04 February 2016
IGC Response to new National Skills Strategy for Education in Ireland
Betty McLaughlin, President of the Institute of Guidance Counsellors
(IGC), the group that represents professionally qualified guidance
counsellors in Ireland, welcomes the new National Skills Strategy for
education in Ireland
– a strategy that identifies six key objectives and sets out a comprehensive set of actions and measures aimed at improving the development, supply and use of skills over the next 10 years. The IGC is delighted to note that one of the key actions in the plan is to conduct a review of guidance services, tools and careers information for school students and adults to identify options for improvements.
Current Situation in Guidance Counselling
Guidance counselling in second level schools, colleges of further education and adult education has had an extremely rough deal from Government since 2012. Given that professional guidance counselling is a specialism which requires a specific qualification, expertise and experience, the esteem, or lack of it, in which guidance counsellors have been treated by the Government since Budget 2012 is in inverse proportion to the influence they hold over young people’s lives and prospects.
At present, guidance counsellors are struggling and stressed in trying to meet even the basic needs of their students, and over the past 4 years, thousands of second-level students have had to go it alone when filling in CAO choices. This was borne out strong by the 2015 CAO statistics on the numbers of leaving certificate students applying for entry into third level education this year. A total of 8.1% of students made no CAO choices at all, compared to 1.3% in 2007; and in the past 9 years there has been a mammoth 649% increase in the number of students making no CAO choices.
Since 2012, many guidance counsellors feel they have drawn the short straw in the curriculum lottery. Guidance counsellors have experienced:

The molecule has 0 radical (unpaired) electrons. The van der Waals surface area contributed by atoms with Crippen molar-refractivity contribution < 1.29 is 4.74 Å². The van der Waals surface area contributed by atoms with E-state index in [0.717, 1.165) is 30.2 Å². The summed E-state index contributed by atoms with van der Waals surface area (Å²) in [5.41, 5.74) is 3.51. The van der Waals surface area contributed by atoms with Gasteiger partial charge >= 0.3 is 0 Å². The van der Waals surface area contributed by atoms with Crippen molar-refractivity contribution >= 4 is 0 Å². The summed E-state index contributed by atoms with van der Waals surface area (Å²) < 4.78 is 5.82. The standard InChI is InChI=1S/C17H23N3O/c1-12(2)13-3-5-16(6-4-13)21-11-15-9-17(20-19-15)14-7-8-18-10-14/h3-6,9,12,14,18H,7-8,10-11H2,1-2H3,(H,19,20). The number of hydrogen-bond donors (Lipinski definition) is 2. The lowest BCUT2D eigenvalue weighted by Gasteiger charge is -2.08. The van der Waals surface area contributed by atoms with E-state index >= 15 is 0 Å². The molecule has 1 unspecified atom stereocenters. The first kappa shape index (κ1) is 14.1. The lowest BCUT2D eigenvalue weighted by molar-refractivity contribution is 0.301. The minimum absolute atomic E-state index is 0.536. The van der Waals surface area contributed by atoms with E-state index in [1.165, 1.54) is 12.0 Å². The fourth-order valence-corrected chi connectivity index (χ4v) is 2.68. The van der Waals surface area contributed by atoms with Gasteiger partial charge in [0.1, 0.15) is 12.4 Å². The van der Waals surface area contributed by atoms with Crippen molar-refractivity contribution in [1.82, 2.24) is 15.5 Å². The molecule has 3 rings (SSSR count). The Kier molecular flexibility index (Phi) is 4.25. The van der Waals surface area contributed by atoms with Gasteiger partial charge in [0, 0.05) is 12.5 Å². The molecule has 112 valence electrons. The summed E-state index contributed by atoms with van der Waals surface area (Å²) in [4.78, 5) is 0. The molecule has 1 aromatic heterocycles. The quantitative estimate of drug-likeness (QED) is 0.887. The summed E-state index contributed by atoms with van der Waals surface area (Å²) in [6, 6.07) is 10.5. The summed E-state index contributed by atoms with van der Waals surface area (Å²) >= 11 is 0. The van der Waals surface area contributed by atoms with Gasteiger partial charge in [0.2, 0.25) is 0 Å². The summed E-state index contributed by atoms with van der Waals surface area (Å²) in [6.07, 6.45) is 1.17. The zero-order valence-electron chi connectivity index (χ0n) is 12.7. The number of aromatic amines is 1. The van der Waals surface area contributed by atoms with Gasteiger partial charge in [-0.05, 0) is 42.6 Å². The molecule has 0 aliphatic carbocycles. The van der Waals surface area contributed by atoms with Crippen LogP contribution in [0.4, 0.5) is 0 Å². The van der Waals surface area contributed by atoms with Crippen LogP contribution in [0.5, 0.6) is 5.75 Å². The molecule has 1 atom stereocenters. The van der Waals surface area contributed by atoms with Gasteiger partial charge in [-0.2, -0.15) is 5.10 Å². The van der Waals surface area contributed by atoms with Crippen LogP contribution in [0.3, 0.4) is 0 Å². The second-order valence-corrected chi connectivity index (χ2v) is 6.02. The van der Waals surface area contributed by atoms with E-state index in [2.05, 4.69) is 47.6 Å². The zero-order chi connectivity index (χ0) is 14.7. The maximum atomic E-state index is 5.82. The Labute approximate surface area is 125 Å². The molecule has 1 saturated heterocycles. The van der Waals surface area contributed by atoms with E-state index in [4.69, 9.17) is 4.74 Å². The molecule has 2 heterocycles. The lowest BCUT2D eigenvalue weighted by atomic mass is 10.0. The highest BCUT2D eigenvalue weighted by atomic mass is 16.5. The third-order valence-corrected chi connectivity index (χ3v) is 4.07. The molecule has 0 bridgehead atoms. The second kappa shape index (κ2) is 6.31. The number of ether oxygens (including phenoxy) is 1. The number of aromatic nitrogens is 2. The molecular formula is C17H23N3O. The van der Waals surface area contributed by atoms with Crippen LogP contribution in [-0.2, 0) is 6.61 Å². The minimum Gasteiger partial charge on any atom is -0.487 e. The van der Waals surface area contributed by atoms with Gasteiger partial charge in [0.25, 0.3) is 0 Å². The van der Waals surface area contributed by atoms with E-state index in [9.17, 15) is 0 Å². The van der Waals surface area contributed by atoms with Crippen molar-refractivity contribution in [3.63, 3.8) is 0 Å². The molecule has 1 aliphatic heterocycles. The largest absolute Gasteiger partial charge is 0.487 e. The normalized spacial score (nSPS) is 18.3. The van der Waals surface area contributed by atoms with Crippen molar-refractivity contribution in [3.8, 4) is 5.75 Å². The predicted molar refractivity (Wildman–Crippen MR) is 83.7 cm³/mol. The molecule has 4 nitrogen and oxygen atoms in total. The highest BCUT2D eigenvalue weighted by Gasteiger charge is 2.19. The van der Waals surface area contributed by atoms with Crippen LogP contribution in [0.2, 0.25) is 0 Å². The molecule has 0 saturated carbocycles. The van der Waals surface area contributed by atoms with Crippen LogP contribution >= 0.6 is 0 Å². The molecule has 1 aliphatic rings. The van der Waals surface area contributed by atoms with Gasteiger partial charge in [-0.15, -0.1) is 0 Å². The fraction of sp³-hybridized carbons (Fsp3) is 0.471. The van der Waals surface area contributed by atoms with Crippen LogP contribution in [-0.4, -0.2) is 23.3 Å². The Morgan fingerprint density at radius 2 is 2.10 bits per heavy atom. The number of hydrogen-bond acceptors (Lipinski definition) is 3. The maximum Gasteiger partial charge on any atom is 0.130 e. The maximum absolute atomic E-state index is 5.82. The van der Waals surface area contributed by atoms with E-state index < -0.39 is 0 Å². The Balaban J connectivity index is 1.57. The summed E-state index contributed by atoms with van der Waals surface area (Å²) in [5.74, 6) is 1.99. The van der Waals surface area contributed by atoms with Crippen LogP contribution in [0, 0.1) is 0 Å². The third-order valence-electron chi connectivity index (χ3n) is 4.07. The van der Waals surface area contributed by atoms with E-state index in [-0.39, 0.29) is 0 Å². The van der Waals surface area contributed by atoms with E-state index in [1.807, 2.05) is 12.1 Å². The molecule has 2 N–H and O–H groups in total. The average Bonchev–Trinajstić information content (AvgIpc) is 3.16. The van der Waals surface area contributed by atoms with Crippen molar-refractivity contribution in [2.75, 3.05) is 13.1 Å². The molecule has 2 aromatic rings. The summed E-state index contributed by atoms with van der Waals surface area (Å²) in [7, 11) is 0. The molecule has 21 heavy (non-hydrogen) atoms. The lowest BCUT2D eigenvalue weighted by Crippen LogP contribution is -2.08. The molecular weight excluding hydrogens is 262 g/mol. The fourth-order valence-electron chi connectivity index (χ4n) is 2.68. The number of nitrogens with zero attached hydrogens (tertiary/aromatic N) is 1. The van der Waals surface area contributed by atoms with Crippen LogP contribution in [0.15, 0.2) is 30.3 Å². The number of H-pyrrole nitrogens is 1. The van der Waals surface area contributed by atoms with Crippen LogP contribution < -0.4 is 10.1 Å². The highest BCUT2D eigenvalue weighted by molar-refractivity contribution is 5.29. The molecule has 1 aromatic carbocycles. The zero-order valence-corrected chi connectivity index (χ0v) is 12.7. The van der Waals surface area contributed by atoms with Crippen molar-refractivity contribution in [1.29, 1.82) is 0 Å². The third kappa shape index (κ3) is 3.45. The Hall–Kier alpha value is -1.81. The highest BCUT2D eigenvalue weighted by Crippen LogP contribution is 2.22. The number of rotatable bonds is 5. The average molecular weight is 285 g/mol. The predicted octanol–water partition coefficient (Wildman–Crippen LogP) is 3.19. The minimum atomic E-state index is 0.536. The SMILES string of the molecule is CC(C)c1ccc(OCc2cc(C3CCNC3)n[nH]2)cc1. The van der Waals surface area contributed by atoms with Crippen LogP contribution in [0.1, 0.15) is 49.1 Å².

- a 25% overall reduction in practice hours, with 1 in 5 (168) guidance counsellors being removed from the system;
- an increase in subject teaching; and
- a catastrophic 59% reduction in one-to-one counselling hours that has resulted in 200 schools being left with no one-to-one counselling at all.
These cuts were deeper in FES schools, and even more deeply felt in DEIS schools, and have led to even greater educational inequalities and the further neglect of vulnerable students, immigrants, and those with special needs.
At the recent PSI Conference in Galway, Dr. Eddie Murphy, a clinical psychologist, stated that “psychologists are seeing a surge in calls from schoolchildren as a result of the reduction in school counsellor numbers” and that “the removal of the school guidance counsellor has had a major impact … on the health and wellness of children … and is resulting in additional presentation of distress”.
Equality of access to guidance counselling is essential for setting all young students’ feet on the right path as they start out in life; and the removal of the dedicated service has entrenched the privilege of those who are already privileged, and undermine the prospects of those from less advantaged backgrounds in achieving their potential. Guidance counselling is an entitlement of all, and not a luxury for only those who can afford it.
Rebuilding the profession
The IGC has campaigned consistently and tirelessly since 2012 in providing overwhelming evidence-based data showing not only the damaged done to the service, while at the same time highlighting both the value and importance of our work as guidance counsellors to all involved in education and in Government planning, and the challenges we face on a daily basis in our schools, colleges of further education and adult settings.
It has been one long hard push in the media, networking with all our partners in education and with politicians, in a concerted effort to restore guidance counselling for all in education, and our work was not in vain. Budget 2016 has promised the restoration of 300 guidance counselling jobs, which amounts to 7 extra hours for every school in the country. The IGC’s relentless campaign for restoration has reached part-fruition, and we have very serious work ahead. This part-restoration is 50% of what was lost in Budget 2012, and is just a first step towards our overall objective of full restoration of the dedicated fit-for-purpose guidance counselling service in all second level schools, colleges of further education and adult education in the very near future.